After reading Joshua’s post One man’s trash is . . . My treasure, I was lamenting the fact that I rarely find myself in old warehouses filled with useful or unuseful items, and even when I do, I never know what to do with said items. Case in point, when my town had a trash-picking . . . I mean spring-cleaning . . . weekend, where everyone puts their unneeded items on the curb to be picked up for free and people roam the town with pickups to score some loot, I stayed at home because I felt like I couldn’t identify a use for a salvaged piece of subfloor or some electrical panels.
So maybe I don’t know how to find or repurpose items for use in home renovation at this time. I’m sure Joshua will continue to inspire me on this point and I might learn a thing or two. But, I do repurpose lots of things that we no longer use for the purpose we got them. Here are a few of my favorite household repurposings:
Old refrigerator baskets into storage bins
Before we surrendered our ancient refrigerator to our electricity supplier, PPL, in exchange for $50 under their recycling program, I removed all the interior baskets and plastic bins. These things were heavy-duty enough to make it through the last 15-20 years, so it seemed a shame to lose them now. What was a big basket in the freezer now contains some of my food stockpile in the basement. I use it to hold little glass jars of natural peanut butter, glass jars of olive oil, my bulk order from Amazon of tahini and some bags of walnuts. It works perfectly to keep things from getting knocked over and falling all over the place. You can see another one of my refrigerator baskets holding my new napkins here.
Baby bottles into food storage containers
I went back to work when Peter was 8 weeks old. To keep him supplied with breast milk, I pumped many times a day and night into bottles that attached to my pump. Over time, we accumulated more and more bottles to keep up with what was needed for pumping, storage, and day care. Thankfully, I don’t need as many bottles for breast milk these days as I am at home with my boys, but I don’t want to get rid of them yet as who knows what the future holds. Matt was the first to get the idea that he could use a bottle to take cows milk to work for his coffee, after making sure to explain to his co-workers that he wasn’t storing breast milk in the office refrigerator for some odd reason. This got the ball rolling. Now we have used the bottles for taking any kind of beverage on the road, especially smoothies or kefir, and have also used it for serving our somewhat runny, homemade raw yogurt. We also discovered that it is a great asset for making small quantities of homemade dressings. Just add the ingredients, shake, pour on salad, and then store the rest in the bottle for later.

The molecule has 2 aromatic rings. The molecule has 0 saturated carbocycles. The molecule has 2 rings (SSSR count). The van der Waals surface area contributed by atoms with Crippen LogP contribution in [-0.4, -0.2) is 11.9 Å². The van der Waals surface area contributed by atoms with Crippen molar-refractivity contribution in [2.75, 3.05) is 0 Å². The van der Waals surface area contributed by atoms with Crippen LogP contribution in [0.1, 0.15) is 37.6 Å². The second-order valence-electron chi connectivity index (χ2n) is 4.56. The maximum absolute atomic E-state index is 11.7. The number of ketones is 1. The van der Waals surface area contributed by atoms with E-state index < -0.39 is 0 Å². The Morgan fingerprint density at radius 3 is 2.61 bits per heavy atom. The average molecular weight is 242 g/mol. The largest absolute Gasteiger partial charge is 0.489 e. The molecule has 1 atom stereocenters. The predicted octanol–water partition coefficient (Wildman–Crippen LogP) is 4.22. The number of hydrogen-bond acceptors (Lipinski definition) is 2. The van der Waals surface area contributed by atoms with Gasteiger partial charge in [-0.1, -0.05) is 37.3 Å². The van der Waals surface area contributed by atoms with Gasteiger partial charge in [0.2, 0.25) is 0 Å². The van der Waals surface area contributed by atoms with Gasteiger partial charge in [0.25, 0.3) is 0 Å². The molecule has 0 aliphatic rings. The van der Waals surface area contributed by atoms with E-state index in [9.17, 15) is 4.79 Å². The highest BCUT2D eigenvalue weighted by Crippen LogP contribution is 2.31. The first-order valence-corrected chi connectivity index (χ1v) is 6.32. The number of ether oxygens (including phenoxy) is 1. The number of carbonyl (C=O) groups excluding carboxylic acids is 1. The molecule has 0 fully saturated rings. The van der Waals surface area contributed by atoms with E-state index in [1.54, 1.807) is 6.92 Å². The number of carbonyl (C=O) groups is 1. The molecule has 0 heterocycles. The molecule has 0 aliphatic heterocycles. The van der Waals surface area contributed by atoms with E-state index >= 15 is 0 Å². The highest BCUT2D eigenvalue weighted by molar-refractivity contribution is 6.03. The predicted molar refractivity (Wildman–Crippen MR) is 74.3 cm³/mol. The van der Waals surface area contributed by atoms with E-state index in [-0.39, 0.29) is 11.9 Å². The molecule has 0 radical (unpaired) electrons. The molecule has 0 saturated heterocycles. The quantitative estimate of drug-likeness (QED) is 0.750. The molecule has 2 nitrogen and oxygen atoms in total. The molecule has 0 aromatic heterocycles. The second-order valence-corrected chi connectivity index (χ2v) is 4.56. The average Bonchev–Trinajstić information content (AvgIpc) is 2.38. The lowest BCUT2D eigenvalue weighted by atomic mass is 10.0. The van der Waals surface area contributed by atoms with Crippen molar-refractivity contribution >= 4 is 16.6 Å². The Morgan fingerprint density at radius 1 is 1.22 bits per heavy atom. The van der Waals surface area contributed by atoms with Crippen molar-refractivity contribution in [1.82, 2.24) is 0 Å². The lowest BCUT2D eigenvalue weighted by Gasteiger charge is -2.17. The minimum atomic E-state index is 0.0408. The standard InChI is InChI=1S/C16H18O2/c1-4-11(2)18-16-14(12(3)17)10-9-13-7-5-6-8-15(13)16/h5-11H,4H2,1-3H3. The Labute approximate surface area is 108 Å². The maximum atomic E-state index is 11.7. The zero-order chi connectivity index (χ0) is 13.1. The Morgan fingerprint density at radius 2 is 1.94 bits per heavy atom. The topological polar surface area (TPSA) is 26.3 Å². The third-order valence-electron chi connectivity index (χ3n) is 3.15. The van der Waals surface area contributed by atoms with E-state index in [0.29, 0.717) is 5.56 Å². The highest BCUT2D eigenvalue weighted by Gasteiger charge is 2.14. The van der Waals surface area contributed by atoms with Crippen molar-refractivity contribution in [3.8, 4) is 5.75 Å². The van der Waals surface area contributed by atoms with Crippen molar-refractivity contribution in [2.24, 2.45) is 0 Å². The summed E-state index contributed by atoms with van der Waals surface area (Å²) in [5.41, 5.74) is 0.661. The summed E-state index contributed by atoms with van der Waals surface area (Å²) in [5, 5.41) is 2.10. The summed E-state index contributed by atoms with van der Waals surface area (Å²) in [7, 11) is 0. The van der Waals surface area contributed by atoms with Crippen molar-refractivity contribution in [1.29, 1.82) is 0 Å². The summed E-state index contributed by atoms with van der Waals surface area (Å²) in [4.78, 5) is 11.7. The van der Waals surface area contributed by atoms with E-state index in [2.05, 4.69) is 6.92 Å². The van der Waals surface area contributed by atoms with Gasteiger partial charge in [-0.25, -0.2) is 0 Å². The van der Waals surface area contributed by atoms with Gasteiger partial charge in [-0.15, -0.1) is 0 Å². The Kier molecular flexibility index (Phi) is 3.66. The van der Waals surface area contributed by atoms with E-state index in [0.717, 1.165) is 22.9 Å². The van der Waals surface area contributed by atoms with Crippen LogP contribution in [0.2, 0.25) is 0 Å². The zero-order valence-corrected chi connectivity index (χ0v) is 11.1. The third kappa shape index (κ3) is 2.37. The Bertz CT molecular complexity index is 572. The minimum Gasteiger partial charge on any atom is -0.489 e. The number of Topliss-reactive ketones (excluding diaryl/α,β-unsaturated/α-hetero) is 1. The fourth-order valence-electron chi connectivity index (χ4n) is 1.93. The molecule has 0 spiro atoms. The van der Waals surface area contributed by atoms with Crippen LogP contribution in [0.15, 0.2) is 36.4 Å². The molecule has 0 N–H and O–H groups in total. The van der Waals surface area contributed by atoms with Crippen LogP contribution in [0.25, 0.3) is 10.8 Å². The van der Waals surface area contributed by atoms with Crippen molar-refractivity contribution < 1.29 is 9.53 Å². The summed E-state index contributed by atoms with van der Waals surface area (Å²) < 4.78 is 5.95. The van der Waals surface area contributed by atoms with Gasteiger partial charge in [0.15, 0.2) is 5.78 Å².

Coffee mug hooks for keeping measuring cups at the ready.
I have never really liked these type of hooks. Plus we use the same mugs over and over. So it made sense to use these hooks to hold my most-needed measuring cups. I love that I don’t have to rummage around in the cupboard for my cups.
Breast milk freezer storage bags used for storing homemade pesto
I was fortunate to receive many different breastfeeding supplies as shower gifts and I used and appreciated them all. Although I have given away some of my excess items, I had an opened box of these storage bags at the same time as I had an excess of basil that needed to get turned into pesto, so a brilliant idea was born. Meant for freezer storage and able to hold just the right amount of pesto, the bags worked great and are easy to thaw and get the pesto out when needed.
Old cottage cheese container into salt cellar
Our now infamous Crowley’s cottage cheese container has been with Matt and I since our pre-marriage, upstate New York days. The salt has changed from the regular grocery store iodized fare to Redmond RealSalt but the scratched, dated graphic design remains the same. It has been such a constant in our lives and our cooking that I will truly be sad when it one day gets too close to a heat source or suffers some other fate.
Any other ideas for re-purposing household items?